Once a baseline about the current state and needs is drawn, concrete strategies can start to be evaluated and implemented. 

Consider formal training and education
The Company/Entrepreneur can decide to collaborate with external training institutions or make the most of its internal units in order to organize proper and structured courses for the employees.

Consider a collaboration with educational institutions
Collaborating with higher education institutions or other educational institutions may be a cost-efficient way to provide formal training and mutual benefit.
The students (maybe getting trained to one day provide formal education) will get familiar with the world of work while the company will receive new resources.

Consider organizing group learning and self-studying sessions
Different projects co-funded by the European Union aim at stimulating digital literacy across Europe. Self-learning and open platforms (Open Educational Resources) can be found.
Employees are not always aware of the existence of free open tools. Making this strategies explicit and directing them towards the most appropriate resources will help them in the process of self-study.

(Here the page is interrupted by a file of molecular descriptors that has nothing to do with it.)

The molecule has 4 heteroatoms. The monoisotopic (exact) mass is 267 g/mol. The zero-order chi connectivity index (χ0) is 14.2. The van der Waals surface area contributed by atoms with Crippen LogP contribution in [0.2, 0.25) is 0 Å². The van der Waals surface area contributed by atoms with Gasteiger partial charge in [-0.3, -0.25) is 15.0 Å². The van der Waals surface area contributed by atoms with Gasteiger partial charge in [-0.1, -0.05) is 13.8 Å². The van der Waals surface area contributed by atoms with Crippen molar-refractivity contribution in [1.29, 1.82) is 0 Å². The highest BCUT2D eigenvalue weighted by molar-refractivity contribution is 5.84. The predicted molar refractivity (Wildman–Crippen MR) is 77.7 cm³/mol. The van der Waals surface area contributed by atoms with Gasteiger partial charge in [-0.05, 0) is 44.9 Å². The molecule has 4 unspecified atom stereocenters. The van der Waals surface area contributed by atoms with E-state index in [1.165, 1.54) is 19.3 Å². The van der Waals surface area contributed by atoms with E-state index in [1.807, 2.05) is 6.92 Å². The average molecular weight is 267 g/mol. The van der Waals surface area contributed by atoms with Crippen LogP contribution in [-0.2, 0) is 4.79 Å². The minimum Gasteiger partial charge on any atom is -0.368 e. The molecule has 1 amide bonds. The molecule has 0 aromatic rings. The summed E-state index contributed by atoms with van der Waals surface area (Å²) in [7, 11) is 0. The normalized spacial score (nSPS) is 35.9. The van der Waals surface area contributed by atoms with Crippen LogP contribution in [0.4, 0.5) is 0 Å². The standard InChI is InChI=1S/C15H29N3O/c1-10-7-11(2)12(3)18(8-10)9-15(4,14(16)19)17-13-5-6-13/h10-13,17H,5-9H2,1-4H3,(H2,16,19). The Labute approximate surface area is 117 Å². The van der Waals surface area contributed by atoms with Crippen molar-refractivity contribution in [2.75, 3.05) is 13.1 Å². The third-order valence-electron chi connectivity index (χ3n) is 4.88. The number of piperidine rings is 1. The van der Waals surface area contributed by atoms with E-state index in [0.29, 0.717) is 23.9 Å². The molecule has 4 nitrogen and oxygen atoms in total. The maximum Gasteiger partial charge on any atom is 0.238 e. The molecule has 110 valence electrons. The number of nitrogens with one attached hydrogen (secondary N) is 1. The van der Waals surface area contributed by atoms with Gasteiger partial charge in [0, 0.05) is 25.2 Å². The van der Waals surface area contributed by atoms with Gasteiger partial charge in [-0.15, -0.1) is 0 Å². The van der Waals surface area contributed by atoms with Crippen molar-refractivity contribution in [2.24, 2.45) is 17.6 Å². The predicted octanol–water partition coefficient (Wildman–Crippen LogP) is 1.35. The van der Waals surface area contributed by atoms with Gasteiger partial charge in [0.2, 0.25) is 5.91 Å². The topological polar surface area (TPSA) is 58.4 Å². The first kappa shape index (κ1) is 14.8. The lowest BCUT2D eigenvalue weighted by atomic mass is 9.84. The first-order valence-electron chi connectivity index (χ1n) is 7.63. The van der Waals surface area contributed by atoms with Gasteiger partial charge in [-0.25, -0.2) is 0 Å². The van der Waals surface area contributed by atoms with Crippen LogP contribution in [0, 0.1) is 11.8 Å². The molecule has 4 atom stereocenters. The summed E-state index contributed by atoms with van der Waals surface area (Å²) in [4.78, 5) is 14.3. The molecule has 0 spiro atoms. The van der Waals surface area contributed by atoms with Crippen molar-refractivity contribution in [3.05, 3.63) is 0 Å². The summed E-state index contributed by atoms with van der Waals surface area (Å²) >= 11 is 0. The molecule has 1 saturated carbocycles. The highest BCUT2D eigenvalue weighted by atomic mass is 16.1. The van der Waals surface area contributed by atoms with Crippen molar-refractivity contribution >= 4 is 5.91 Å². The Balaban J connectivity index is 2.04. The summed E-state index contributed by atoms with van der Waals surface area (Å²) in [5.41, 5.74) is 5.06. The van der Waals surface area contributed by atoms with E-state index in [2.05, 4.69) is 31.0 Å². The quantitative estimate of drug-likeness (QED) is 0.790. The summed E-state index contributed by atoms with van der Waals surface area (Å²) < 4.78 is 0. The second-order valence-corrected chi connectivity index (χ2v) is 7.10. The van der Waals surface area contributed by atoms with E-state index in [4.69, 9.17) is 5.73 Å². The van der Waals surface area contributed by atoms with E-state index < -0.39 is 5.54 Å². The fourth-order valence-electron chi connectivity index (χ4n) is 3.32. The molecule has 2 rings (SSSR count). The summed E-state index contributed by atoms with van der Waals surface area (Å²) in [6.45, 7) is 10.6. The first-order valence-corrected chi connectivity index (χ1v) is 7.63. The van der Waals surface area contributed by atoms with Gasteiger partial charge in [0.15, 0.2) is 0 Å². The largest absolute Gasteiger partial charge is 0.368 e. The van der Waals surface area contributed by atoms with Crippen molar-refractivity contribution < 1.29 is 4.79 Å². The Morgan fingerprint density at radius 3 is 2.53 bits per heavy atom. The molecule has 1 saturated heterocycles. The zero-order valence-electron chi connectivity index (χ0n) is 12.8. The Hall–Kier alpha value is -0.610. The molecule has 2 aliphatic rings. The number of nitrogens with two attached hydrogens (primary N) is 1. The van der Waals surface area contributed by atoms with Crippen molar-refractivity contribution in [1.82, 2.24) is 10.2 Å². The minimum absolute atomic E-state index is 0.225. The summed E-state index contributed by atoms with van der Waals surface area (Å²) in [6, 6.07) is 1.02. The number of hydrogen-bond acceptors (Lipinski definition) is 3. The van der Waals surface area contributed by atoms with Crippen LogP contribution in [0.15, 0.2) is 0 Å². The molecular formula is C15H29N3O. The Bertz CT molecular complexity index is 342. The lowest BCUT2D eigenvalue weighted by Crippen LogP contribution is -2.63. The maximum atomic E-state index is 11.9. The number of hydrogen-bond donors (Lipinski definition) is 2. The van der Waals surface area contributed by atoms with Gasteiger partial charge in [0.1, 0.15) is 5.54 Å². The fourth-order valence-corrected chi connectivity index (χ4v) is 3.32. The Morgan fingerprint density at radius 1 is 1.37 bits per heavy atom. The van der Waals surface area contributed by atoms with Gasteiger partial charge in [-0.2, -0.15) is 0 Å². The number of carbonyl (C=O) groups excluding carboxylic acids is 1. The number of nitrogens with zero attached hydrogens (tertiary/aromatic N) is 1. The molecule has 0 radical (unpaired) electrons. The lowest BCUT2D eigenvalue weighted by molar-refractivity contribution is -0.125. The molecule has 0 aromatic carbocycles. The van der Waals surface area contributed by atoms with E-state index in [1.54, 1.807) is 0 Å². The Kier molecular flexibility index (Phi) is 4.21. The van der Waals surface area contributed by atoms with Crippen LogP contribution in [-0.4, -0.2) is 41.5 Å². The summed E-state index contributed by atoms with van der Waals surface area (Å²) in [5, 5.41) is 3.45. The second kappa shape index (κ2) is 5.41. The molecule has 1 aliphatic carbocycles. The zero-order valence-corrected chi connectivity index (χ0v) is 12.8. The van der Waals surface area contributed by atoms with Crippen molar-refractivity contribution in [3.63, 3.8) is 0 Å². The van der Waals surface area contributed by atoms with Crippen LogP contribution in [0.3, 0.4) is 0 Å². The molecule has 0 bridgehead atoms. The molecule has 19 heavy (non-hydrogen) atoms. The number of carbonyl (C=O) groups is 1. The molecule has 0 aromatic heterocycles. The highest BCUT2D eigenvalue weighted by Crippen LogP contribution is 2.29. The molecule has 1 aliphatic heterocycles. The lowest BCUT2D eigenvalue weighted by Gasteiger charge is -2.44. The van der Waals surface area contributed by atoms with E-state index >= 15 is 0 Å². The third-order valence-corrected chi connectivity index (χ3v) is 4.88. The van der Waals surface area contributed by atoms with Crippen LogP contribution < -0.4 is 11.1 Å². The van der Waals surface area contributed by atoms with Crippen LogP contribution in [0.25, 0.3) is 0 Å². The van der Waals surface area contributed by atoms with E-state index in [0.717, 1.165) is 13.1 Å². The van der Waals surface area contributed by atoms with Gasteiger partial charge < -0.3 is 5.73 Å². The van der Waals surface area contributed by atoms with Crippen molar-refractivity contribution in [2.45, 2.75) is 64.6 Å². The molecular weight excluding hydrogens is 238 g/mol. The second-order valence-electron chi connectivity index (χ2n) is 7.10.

Consider other informal ways of learning like:

drop-in sessions, genius bars and cafes
digital academies that curate resources such as ‘how tos’, video clips or webinars
talks from internal and external experts
‘bootcamps’ and mentoring for leaders
discussion groups and communities for peer support
digital champion networks to aid the spread of digital skills throughout the organisation
digital development plans to help individuals set goals and track progress.



eide
Mobirise Mobirise

Assessment

Feeling like you've already improved your Digital Entrepreneurship Skills? Take this test and check it out!

Click here to go to the test

T

Funded by the Erasmus+ Program of the European Union 

The European Commission support for the production of this publication does not constitute an endorsement of the contents which reflects the views only of the authors, and the Commission cannot be held responsi­ble for any use which may be made of the information contained therein.

Mobirise

 2019 EIDE Project 
Design by KLEINON